Improving agricultural productivity is going to be central to addressing Africa's growing food insecurity; and this can only be achieved through the mitigation of waste, the development of sustainable new agritech solutions, and the reintegration of the continent's fertiliser value chain.
From borehole and drip irrigation advances in Lesotho to Food Climate Smart Agriculture scaling in Kenya, local solutions are making their mark across Africa and beyond.
To further address water scarcity across South Africa, Omnia, for example, offers sensor technology for pivots and drip systems to help farmers combat water scarcity in South Africa, as part of the company's efforts to promote sustainability.
The World Bank’s recent announcement echoes this, with news that it is ramping up its efforts and joining forces with partners across the African food systems landscape to help place the continent’s agricultural sector at the heart of global food security and climate resilience.
"But it is up to us, as the private sector partnering with the public sector and other non-governmental organisations, to contribute to these developments through the shared process, product, service, and technological enhancements. However, as we do this, we must balance African development with the mitigation of our own impact on the environment.
Our growth strategy at Omnia, for example, is linked directly to our environmental strategy, which is to leverage technology to conduct our business, and positively impact our customers, in the most sustainable manner possible," he says.
In February, Mpofu headed a team from Omnia at the Argus Africa Fertilizer Conference in Kenya, where more than 150 companies from 40 countries discussed trends that will likely influence food and agribusiness economics over the next decade in Africa.
A recurring theme throughout the conference was the link between agribusiness and Environmental, Social, and Governance (ESG) strategies and sustainability. Through this lens, topics like the localisation of fertiliser production, fertiliser affordability, the integration of the fertiliser industry, and the need for more eco-friendly biological fertilisers were examined.
Despite its vast agricultural potential, and the fact that the majority of the labour force works in agriculture, Africa remains a net food importer and has a food trade deficit. This increases Africa’s vulnerability, especially in crisis times like the Covid-19 pandemic and the Russia-Ukraine war. Strong support for the fertiliser value chain has the potential to accelerate the continent’s journey towards a more competitive agriculture sector.
"These challenges laid bare the need for localisation of fertiliser production in Africa and for the formalisation of the industry to guard against future instability. The industry needs to actively corroborate to reset fertiliser pricing to better support farmers and ensure food security on the continent. This will need to be done with a focus on increasing trade in biological fertilisers to remain on par with global standards. Integrating Africa’s fertiliser industry, within and between the private and public sectors, is crucial in reaching these goals," says Mpofu.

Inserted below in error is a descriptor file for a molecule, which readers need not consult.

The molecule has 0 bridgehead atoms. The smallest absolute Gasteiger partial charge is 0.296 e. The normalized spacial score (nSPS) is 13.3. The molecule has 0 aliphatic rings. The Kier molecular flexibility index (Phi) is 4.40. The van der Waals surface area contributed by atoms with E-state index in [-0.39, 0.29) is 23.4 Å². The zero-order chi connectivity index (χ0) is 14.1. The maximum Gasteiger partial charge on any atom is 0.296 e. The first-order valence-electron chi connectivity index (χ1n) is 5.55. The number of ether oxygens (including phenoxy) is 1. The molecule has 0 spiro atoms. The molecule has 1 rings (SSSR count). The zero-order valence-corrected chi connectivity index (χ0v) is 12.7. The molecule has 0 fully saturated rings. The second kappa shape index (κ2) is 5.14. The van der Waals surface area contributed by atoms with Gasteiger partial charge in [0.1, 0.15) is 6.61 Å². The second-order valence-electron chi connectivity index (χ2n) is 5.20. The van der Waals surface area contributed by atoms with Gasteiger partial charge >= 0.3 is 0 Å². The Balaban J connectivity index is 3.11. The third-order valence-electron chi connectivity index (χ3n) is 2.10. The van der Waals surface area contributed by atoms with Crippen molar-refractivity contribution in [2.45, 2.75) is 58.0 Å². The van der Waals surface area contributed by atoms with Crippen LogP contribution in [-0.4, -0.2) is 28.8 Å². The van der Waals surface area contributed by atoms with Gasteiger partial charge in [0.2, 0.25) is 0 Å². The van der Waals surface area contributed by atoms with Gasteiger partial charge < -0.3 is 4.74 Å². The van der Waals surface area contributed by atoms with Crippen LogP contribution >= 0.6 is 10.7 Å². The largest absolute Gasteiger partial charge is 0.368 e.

"Supplementary products are fast becoming vital to optimising crop yields beyond traditional fertilisers. With progressive farming practices, the products and services you employ must consider NUE (Nutrient Use Efficiency), WUE (Water Use Efficiency), soil sample data, remote sensing, and precision farming applications to optimise farm-level production," says Mpofu.
Biostimulants, for example, assist the plant in absorbing nutrients more effectively in normal conditions but also induce responses to better tolerate stressful environmental conditions, such as droughts, frost, and heatwaves, limiting loss while still being environmentally friendly.
From a research and development perspective, he believes that a focus on soil health will be essential to reduce nutrient requirements. "New grades with various levels of Nitrogen, Phosphorus, and Potassium are currently being explored to maximise nutrient uptake without any side effects. We have also engaged in R&D around the use of bacteria to improve both soil health and plant growth. We are seeing positive results in terms of the use of enzymes/bacteria to support nitrogen fixation in soil to improve soil health whilst the use of enzymes in specific combinations can improve plant health – specifically root development to enhance nutrient uptake," he says.
Ultimately, says Mpofu, it will be up to stakeholders across the agricultural sector to create favourable conditions for future farmers – even in the face of climate change – to maximise yields and profitability, lower food costs for consumers, and maintain a sustainable food ecosystem.